Adorable Desktop Disc Sander Warms Our Hearts and Our Parts

Casually browsing YouTube for “shop improvements” yields a veritable river of project ideas, objects for cat amusement, and 12 INCREDIBLE SHOP HACKS YOU WON’T BELIEVE, though some of these are of predictably dubious value. So you might imagine that when we found [Henrique]’s adorable disc sander we dismissed it out of hand, how useful could such a tiny tool be? But then we remembered the jumbo tub o’ motors on the shelf and reconsidered, maybe a palm sized sander has a place in the tiny shop.

Electrically the build is a simple as can be. It’s just a brushed DC motor plugged into a wall wart with a barrel jack and a toggle switch. But what else does it need? This isn’t a precision machine tool, so applying the “make it out of whatever scrap” mindset seems like a much better fit than figuring out PWM control with a MOSFET and a microcontroller.

There are a couple of neat tricks in the build here. The most obvious is the classic laser-cut living hinge that we love so much. [Henrique] mentions that he buys MDF in 3 mm sheets for easy storage, so each section of the frame is built from layers that he laminates with glue himself. This trades precision and adds steps, but also give him a little flexibility. It’s certainly easier to add layers of thin stock together than it would be to carve out thicker pieces. Using the laser to precisely cut holes which are then match drilled through into the rest of the frame is a nice build acceleration too. The only improvement we can imagine would be using a shaft with a small finger chuck (like a Dremel) so it could use standard rotary tool bits to avoid making sanding disks by hand.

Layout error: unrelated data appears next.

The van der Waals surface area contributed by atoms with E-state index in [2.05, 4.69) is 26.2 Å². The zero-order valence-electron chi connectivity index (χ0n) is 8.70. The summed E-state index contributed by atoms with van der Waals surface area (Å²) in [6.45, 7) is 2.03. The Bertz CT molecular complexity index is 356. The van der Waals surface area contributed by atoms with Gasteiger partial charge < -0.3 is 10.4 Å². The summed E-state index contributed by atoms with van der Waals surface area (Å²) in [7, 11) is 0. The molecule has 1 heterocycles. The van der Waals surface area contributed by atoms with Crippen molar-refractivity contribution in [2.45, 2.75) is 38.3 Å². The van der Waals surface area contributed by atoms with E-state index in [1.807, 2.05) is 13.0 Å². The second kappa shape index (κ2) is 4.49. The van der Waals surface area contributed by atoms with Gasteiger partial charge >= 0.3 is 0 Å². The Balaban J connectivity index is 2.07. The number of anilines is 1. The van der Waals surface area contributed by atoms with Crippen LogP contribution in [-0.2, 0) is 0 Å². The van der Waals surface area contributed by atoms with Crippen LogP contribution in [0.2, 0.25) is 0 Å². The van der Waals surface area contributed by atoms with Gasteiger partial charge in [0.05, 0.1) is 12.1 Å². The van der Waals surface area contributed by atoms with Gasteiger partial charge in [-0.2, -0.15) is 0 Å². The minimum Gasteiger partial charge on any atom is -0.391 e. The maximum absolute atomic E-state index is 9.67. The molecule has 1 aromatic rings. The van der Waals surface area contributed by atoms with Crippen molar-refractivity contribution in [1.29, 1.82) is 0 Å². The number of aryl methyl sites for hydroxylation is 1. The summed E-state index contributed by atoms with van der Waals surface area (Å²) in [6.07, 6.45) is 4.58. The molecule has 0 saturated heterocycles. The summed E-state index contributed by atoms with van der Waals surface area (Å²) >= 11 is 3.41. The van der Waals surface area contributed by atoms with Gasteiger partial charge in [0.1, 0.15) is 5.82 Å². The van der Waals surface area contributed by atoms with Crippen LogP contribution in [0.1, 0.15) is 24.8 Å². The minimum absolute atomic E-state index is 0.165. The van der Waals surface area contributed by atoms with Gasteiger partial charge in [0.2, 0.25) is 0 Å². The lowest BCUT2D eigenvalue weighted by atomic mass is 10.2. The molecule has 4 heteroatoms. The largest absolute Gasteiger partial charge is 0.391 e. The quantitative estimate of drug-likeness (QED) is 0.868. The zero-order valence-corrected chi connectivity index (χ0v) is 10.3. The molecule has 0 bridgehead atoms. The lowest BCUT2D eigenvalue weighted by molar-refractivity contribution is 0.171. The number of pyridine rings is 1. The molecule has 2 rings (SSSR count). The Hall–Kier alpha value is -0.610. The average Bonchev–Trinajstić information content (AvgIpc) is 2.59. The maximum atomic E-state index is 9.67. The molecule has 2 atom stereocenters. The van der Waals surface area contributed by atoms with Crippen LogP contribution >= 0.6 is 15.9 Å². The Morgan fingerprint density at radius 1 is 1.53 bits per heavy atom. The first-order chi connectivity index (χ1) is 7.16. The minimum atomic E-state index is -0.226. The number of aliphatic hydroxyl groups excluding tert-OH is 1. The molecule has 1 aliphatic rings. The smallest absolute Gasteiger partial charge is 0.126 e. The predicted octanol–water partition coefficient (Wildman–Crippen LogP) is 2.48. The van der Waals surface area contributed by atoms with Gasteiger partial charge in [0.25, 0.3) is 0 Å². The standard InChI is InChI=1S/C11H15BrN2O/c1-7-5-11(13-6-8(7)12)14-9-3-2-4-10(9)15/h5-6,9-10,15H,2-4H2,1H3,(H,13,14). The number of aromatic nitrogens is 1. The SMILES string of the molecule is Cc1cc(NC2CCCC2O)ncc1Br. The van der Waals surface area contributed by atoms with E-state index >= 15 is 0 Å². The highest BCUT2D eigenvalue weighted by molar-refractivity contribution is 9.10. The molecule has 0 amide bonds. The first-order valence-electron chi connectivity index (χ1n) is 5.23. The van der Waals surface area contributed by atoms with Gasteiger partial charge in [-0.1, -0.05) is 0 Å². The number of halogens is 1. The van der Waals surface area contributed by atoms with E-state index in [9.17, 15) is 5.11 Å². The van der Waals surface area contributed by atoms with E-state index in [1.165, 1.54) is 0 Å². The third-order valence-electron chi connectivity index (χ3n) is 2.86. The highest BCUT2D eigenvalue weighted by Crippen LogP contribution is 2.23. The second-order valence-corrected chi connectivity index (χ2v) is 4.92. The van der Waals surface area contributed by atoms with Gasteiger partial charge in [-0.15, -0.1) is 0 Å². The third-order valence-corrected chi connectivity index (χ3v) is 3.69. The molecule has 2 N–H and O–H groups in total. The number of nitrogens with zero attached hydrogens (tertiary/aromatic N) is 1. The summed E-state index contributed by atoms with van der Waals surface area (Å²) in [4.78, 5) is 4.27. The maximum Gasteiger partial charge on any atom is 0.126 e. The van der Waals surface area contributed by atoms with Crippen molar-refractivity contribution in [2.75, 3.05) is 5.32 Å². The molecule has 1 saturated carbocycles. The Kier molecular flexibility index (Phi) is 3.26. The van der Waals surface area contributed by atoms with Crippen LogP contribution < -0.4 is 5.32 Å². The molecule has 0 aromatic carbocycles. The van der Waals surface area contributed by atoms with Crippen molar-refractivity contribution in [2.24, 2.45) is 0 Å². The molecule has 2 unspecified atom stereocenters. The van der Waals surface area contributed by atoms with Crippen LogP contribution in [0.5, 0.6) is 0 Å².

What could a tool like this be used for? There are lots of parts with small enough features to be cleaned up by such a small tool. Perhaps those nasty burrs after cutting off a bolt? Or trimming down mousebites on the edges of PCBs? (Though make sure to use proper respiration for cutting fiberglass!)

If you want to make one of these tools for your own desk, the files are here on Thingiverse. And check out the video overview after the break.

17 thoughts on “Adorable Desktop Disc Sander Warms Our Hearts and Our Parts

    1. Those wobble and aren’t tight on the shaft. I am scared of that plastic part at high rpm. A belt sander like projects seen here on HaD makes more sense, all parts of the sanding surface move down not up and at the same speed. My diamond disc on a German made B&D d.c. powered ” Dremel” gets a lot of use.

  1. Using an old IDE HD Disk and the original disks equipped with some sandpaper is…cheaper, well know, state of the art and – available since years. Using it, it dont want to miss it. Even if you have the possibility to waste your money in laser cutted enclosures of brush-motors you dont have to or it is so “DIY” :)

    1. Dust collection is simple, just pick the thing up and blow the dust into a bag. Or go high tech and use a can of compressed air, but the former is more environmentally friendly.

    1. I would say you are missing the point here… He wanted to craft/build something that is also useful. Lots of people make art for the pleasure of doing and seeing it after. If you have money you can buy nearly everything. That’s obvious.

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